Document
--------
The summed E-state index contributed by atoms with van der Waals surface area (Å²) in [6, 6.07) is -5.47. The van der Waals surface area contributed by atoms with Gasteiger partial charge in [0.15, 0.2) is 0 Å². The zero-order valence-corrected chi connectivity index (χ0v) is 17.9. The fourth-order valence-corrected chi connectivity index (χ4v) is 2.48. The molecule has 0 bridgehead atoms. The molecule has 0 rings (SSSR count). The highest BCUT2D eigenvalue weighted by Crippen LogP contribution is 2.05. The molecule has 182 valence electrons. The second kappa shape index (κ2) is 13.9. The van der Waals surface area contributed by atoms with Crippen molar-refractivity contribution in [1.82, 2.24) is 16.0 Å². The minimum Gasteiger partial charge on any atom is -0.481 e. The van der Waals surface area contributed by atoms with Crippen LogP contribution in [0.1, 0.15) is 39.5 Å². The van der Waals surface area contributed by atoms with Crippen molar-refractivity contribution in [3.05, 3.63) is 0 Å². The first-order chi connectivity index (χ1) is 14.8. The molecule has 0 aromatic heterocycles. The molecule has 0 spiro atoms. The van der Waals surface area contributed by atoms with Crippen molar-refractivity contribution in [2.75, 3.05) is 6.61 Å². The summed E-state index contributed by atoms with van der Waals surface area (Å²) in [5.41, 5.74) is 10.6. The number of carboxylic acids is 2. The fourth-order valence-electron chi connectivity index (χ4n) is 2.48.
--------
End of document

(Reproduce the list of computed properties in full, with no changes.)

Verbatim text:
The summed E-state index contributed by atoms with van der Waals surface area (Å²) in [6, 6.07) is -5.47. The van der Waals surface area contributed by atoms with Gasteiger partial charge in [0.15, 0.2) is 0 Å². The zero-order valence-corrected chi connectivity index (χ0v) is 17.9. The fourth-order valence-corrected chi connectivity index (χ4v) is 2.48. The molecule has 0 bridgehead atoms. The molecule has 0 rings (SSSR count). The highest BCUT2D eigenvalue weighted by Crippen LogP contribution is 2.05. The molecule has 182 valence electrons. The second kappa shape index (κ2) is 13.9. The van der Waals surface area contributed by atoms with Crippen molar-refractivity contribution in [1.82, 2.24) is 16.0 Å². The minimum Gasteiger partial charge on any atom is -0.481 e. The van der Waals surface area contributed by atoms with Crippen LogP contribution in [0.1, 0.15) is 39.5 Å². The van der Waals surface area contributed by atoms with Crippen molar-refractivity contribution in [3.05, 3.63) is 0 Å². The first-order chi connectivity index (χ1) is 14.8. The molecule has 0 aromatic heterocycles. The molecule has 0 spiro atoms. The van der Waals surface area contributed by atoms with Crippen molar-refractivity contribution in [2.75, 3.05) is 6.61 Å². The summed E-state index contributed by atoms with van der Waals surface area (Å²) in [5.41, 5.74) is 10.6. The number of carboxylic acids is 2. The fourth-order valence-electron chi connectivity index (χ4n) is 2.48.